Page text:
Choose the Right Spot

Choose the sunniest, best windowsill in your house. Eastern or southern exposure is ideal. Western-facing windows give off intense afternoon heat, making life challenging for less healthy plants.

Also, make sure trees and buildings don’t block the sun’s light and that the area receives at least six hours of direct sunlight a day. If needed, add artificial lighting.

A white or light-colored room will prove useful as well; light colors reflect the light, while dark interior surfaces absorb light. Finally, try to avoid windowsills near heating vents or cooking appliances, which will upset the natural humidity in the air.

Choose the Right Container

Choose the proper container. If starting with plants, get a container that is at least 6- to 12-in. deep. Herbs can grow in a wide or long container.

If you’ve got more than one crop per container, make sure there’s enough breathing (and root system) room so they don’t have to compete for light, water and nutrients.

Upcoming Free Webinar: Beyond the Test: How to ensure proper cannabis remediation from lab to shelf| Wednesday, February 19 at 1PM (ET)

Find out how to pass state microbial testing, the first time and every time. Explore the science behind the latest pathogen decontamination technology and learn more about how to maximize returns.

Register Now

You can get all artsy and make decorative arrangements by combining different crops together, like tomato and leaf lettuce. But, again, just be sure the container allows plenty of room for the different roots to grow.

Choose the Right Plant

Choose a quick-maturing plant for vegetables. Indoor vegetable gardening has nearly all the same requirements as an outdoor garden—bright light, water and protection from pests and diseases—but there is dramatically less space. So, growing quick-maturing crops planted in quick succession is ideal. Also, try growing indoor crops close to its natural outdoor growing season.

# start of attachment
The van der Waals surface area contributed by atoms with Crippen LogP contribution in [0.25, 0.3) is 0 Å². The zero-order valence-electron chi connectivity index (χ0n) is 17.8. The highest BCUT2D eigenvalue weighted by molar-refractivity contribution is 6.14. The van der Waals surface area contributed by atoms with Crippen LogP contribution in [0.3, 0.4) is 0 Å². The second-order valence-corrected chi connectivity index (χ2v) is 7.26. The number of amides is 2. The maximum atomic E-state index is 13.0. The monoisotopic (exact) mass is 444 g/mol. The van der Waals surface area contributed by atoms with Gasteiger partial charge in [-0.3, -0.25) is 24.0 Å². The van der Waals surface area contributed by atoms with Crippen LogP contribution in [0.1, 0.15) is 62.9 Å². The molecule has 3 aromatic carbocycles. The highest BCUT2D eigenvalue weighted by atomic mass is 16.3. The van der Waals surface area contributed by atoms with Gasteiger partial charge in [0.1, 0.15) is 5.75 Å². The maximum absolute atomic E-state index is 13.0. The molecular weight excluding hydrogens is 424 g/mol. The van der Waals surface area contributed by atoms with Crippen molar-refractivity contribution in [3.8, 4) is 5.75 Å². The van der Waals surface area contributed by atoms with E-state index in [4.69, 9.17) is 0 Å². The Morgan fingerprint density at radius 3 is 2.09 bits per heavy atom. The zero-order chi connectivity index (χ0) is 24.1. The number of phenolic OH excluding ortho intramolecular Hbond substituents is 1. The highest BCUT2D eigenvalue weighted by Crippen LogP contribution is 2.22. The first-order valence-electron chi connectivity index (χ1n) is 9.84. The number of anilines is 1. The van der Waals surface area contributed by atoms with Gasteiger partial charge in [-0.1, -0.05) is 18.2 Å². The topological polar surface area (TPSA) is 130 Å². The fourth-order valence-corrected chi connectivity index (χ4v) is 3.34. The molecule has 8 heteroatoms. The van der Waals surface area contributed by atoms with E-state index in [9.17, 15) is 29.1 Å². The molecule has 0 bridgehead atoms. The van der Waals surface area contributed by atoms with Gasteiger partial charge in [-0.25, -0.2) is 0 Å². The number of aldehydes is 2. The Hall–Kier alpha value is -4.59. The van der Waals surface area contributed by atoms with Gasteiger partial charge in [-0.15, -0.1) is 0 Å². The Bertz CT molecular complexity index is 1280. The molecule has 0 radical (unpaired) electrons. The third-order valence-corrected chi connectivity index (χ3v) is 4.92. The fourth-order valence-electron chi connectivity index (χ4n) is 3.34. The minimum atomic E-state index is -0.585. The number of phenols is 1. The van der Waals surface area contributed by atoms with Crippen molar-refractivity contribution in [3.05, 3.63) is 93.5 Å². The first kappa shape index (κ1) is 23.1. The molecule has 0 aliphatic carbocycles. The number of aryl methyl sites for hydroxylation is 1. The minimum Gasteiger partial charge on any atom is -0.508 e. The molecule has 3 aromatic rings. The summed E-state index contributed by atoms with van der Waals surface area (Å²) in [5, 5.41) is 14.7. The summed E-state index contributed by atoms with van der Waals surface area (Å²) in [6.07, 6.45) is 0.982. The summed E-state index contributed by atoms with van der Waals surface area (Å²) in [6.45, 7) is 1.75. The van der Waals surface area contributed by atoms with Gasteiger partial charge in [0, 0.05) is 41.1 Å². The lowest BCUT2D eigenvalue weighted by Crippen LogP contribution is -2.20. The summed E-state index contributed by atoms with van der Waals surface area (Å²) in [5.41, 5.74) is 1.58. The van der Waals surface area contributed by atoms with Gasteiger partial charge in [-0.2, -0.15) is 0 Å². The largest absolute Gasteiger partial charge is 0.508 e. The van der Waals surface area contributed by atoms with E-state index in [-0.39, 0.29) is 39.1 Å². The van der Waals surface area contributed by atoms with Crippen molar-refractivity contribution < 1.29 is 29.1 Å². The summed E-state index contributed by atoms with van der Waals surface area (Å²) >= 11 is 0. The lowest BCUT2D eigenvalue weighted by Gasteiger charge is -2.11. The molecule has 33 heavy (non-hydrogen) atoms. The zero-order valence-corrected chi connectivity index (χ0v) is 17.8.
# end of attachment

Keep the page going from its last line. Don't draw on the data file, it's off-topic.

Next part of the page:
Water

Water the plants as needed, using room temperature water. Use the old “stick your finger in it” method. That is, stick your finger in the soil and if it’s dry, give it some water; if it is damp or wet, then let it be. Too much water can lead to fungus. Water your indoor plants in the morning on sunny days ideally, as evaporation slows on cloudy, cool days.

Spray

Spray them if needed. To counter the dry air, especially in the summer or in heated homes during the winter, mist around the plants frequently. Dryness can lead to brown tips and spider mites.

Rotate

Rotate those beauties. Give your plants a quarter turn each week to expose all sides to the sun, so as to ensure it grows evenly.

Rinse

Rinse them off. Vegetable crops are susceptible to aphids, mites and whiteflies, so give indoor plants a strong rinse every two weeks or so. You can take the plant outside to spray, or do it beneath the kitchen faucet. Just be sure to check the undersides of leaves to verify any bugs have been washed away.

Windowsill Herbs and Vegetables for Kitchen Gardeners

January 3, 2018 3:53 pm A sunny windowsill is all you need to grow a variety of vegetables and herbs.

Homegrown fresh herbs and vegetables are not just a product of the warm growing months. Several can be easily cultivated along a sunny, south-facing windowsill during winter. Then when temperatures grow warmer, you can plant them outdoors to extend your summer gardening efforts.

Herbs for Indoor Growing

Pots of sweet basil and other herbs grow in a sunny window.

Basil– Fresh sweet basil pesto can just be an arms-length away if you have a sunny kitchen window. Some grocery stores or retail greenhouses sell plants in colder months, but you can also quickly grow your own from seed. Many varieties take only 40-50 days to grow to a harvestable size.